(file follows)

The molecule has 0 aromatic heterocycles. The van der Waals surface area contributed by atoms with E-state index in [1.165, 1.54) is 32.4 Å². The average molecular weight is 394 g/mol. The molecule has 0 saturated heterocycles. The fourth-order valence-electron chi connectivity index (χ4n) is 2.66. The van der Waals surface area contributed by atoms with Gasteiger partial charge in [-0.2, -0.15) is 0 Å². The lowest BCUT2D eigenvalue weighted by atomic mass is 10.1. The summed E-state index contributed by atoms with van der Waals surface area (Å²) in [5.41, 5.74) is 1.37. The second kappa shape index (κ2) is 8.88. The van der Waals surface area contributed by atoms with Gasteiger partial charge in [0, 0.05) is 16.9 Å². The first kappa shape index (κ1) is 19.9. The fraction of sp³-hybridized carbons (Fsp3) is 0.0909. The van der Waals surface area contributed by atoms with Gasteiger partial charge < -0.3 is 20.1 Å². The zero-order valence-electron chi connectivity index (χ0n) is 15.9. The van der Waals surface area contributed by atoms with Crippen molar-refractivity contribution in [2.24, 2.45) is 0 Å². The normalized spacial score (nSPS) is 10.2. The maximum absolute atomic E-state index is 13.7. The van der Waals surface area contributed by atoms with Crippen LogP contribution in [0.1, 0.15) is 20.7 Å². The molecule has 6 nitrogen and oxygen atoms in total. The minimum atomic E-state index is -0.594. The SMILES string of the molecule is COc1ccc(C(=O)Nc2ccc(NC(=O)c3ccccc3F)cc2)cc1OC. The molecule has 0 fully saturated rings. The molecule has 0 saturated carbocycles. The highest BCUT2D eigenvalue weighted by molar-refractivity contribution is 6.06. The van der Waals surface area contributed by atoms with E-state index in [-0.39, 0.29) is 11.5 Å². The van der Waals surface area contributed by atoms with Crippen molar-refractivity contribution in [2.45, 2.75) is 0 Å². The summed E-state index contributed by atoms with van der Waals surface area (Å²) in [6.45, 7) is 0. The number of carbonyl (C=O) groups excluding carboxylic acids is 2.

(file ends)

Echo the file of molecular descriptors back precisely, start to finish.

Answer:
The molecule has 0 aromatic heterocycles. The van der Waals surface area contributed by atoms with E-state index in [1.165, 1.54) is 32.4 Å². The average molecular weight is 394 g/mol. The molecule has 0 saturated heterocycles. The fourth-order valence-electron chi connectivity index (χ4n) is 2.66. The van der Waals surface area contributed by atoms with Gasteiger partial charge in [-0.2, -0.15) is 0 Å². The lowest BCUT2D eigenvalue weighted by atomic mass is 10.1. The summed E-state index contributed by atoms with van der Waals surface area (Å²) in [5.41, 5.74) is 1.37. The second kappa shape index (κ2) is 8.88. The van der Waals surface area contributed by atoms with Gasteiger partial charge in [0, 0.05) is 16.9 Å². The first kappa shape index (κ1) is 19.9. The fraction of sp³-hybridized carbons (Fsp3) is 0.0909. The van der Waals surface area contributed by atoms with Gasteiger partial charge < -0.3 is 20.1 Å². The zero-order valence-electron chi connectivity index (χ0n) is 15.9. The van der Waals surface area contributed by atoms with Crippen molar-refractivity contribution in [2.24, 2.45) is 0 Å². The normalized spacial score (nSPS) is 10.2. The maximum absolute atomic E-state index is 13.7. The van der Waals surface area contributed by atoms with Crippen LogP contribution in [0.1, 0.15) is 20.7 Å². The molecule has 6 nitrogen and oxygen atoms in total. The minimum atomic E-state index is -0.594. The SMILES string of the molecule is COc1ccc(C(=O)Nc2ccc(NC(=O)c3ccccc3F)cc2)cc1OC. The molecule has 0 fully saturated rings. The molecule has 0 saturated carbocycles. The highest BCUT2D eigenvalue weighted by molar-refractivity contribution is 6.06. The van der Waals surface area contributed by atoms with E-state index in [-0.39, 0.29) is 11.5 Å². The van der Waals surface area contributed by atoms with Crippen molar-refractivity contribution in [2.45, 2.75) is 0 Å². The summed E-state index contributed by atoms with van der Waals surface area (Å²) in [6.45, 7) is 0. The number of carbonyl (C=O) groups excluding carboxylic acids is 2.